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Voice of Experience

Voice of Experience: September 2023

Connecting with People Living with Early Stage Alzheimer's

Mike Lynch


  • When someone is diagnosed with Alzheimer's disease or another form of dementia, many people often struggle with how to interact with them and the fear of saying or doing the wrong thing can lead to distancing, exacerbating the isolation and stigma felt by those diagnosed with these conditions.
  • The Alzheimer's Association provides five tips for supporting those with dementia, including educating oneself and not making assumptions about the disease, showing continued support, supporting caregivers, and remembering the person inside.
Connecting with People Living with Early Stage Alzheimer's studio

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Many Americans struggle with what to say and do when a family member, friend, co-worker, or neighbor is diagnosed with Alzheimer’s disease or another dementia. The shock of someone revealing a dementia diagnosis can leave many at a loss for how to engage with them. Efforts to be supportive can be dampened by concerns of saying or doing the wrong thing. Worse, not knowing what to say or do, some individuals distance themselves from diagnosed individuals, further deepening the sadness, stigma, and isolation people living with Alzheimer’s and dementia can experience following a diagnosis.

“In the wake of an Alzheimer’s or dementia diagnosis, most people want to do the right thing, but we’re not always sure or know what the right thing is,” said Monica Moreno, senior director, care and support, Alzheimer’s Association. “A diagnosis may test friendships. Friends may refuse to believe or have trouble accepting a person’s diagnosis, withdrawing from the person, leaving a feeling of abandonment or isolation. Understanding the disease and the common perspectives shared by people living with it can be helpful in staying connected.”

The Alzheimer’s Association asked those living with early-stage Alzheimer’s and other dementia what they want others to know about living with the disease. Here are six things they shared:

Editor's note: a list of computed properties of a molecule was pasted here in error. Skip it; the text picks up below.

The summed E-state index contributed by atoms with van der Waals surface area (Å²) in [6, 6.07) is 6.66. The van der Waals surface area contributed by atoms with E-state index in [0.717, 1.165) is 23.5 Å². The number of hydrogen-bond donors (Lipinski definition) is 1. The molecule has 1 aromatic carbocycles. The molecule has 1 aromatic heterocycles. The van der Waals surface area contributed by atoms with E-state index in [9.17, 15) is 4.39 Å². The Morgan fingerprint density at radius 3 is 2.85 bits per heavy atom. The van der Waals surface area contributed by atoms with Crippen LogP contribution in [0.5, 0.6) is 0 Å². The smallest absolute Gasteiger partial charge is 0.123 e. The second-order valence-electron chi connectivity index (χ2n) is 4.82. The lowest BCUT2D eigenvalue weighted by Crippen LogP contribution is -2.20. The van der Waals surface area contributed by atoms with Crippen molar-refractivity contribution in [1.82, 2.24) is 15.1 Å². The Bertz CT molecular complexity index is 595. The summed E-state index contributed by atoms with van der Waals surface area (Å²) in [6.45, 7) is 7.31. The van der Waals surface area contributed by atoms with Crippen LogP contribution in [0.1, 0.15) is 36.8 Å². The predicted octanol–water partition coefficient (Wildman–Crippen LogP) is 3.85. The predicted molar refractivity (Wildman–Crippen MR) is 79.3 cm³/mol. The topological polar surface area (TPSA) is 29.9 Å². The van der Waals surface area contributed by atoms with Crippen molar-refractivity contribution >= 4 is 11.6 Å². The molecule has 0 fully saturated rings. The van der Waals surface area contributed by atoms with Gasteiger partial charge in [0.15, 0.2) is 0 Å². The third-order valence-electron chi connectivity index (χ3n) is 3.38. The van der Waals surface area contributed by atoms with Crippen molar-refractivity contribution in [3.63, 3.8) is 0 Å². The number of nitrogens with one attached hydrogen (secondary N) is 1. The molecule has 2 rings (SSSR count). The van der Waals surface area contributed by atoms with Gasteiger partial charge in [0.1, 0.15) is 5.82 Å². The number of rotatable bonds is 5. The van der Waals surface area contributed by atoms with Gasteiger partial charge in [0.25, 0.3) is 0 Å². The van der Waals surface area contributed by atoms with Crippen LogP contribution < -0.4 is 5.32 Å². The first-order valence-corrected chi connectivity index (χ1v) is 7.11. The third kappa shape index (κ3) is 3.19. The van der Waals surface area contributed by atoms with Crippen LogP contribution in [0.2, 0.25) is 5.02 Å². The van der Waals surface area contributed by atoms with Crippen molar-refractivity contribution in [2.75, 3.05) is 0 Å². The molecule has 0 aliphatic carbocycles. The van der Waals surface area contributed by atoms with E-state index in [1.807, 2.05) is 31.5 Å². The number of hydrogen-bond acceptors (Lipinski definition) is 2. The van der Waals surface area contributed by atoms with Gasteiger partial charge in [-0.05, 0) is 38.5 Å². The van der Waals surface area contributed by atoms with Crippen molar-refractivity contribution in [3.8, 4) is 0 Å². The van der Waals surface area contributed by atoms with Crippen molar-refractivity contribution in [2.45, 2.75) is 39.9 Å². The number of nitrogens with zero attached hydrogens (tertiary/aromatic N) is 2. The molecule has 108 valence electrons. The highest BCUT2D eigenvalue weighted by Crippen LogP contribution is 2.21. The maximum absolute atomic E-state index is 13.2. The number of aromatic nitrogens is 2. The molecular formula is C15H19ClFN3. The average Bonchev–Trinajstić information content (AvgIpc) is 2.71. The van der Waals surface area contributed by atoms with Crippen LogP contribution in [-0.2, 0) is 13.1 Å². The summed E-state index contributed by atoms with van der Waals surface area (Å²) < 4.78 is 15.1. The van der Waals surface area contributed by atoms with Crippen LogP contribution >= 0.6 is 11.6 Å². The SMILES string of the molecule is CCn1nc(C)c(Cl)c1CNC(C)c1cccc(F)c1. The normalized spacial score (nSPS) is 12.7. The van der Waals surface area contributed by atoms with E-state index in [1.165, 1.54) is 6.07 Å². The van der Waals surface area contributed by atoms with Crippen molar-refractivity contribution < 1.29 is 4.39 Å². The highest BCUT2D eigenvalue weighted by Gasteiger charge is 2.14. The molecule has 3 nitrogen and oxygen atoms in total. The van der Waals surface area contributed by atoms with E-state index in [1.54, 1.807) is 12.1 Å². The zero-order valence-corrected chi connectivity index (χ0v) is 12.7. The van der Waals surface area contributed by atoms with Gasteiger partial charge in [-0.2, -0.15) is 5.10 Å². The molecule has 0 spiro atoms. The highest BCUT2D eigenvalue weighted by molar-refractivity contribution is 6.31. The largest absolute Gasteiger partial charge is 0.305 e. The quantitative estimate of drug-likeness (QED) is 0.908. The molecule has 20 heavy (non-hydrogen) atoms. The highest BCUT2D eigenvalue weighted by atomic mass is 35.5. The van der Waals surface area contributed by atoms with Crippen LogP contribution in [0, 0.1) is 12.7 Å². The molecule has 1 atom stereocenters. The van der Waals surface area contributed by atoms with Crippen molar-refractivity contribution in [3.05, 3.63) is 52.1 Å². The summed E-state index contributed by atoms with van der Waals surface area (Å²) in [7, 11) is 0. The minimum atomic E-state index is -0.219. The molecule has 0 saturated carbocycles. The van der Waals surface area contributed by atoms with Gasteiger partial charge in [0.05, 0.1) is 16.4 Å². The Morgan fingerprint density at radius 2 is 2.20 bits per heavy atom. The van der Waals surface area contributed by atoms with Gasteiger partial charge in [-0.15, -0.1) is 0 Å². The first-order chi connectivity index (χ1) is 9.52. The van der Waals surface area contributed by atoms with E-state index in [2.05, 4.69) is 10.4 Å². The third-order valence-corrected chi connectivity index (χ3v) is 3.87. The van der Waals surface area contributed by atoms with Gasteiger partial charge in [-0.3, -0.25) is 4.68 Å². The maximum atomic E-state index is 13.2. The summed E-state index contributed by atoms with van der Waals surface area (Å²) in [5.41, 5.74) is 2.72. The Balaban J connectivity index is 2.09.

My Alzheimer’s diagnosis does not define me.

Although an Alzheimer’s diagnosis is life changing, many living with the disease say their diagnosis does not change who they are. “I love the same people and doing the same things I did before my diagnosis,” said Minnesota resident Dale Rivard. “I understand Alzheimer’s is a progressive disease and I may not be able to do all the things I once did, but I want to continue doing the things I enjoy for as long as I can.”

If you want to know how I am doing, just ask me.

The sudden change in how others communicate with someone recently diagnosed with Alzheimer’s or another dementia is a frustrating experience for many living with the disease. Many individuals say it can be upsetting when family and friends only check on the person through a spouse or an adult child. They say avoiding or side-stepping direct communication only makes them feel more isolated.

Yes, younger people can have dementia.

While the vast majority of Americans affected by Alzheimer’s and other dementia are age 65 and older, the disease can affect younger individuals. While disease-related symptoms are similar, the challenges associated with an earlier diagnosis can be different. “I was diagnosed with dementia at age 53,” said Missouri resident Deborah Jobe. “I was at the peak of my career and had to step away from a job I loved. Suddenly, the plans I had for retirement with my husband looked very different. Most people just assume that Alzheimer’s and dementia are only diagnoses for old people, but I tell people that if you have concerns about your cognition, get it checked regardless of your age.” 

Please don’t debate my diagnosis or tell me I don’t look like I have Alzheimer’s.

While family members and friends may be well intended in attempting to dismiss an Alzheimer’s diagnosis, many living with the disease say such responses can be offensive. If someone says they have been diagnosed with dementia, take them at their word.

Understand sometimes my words and actions are not me, it’s my disease.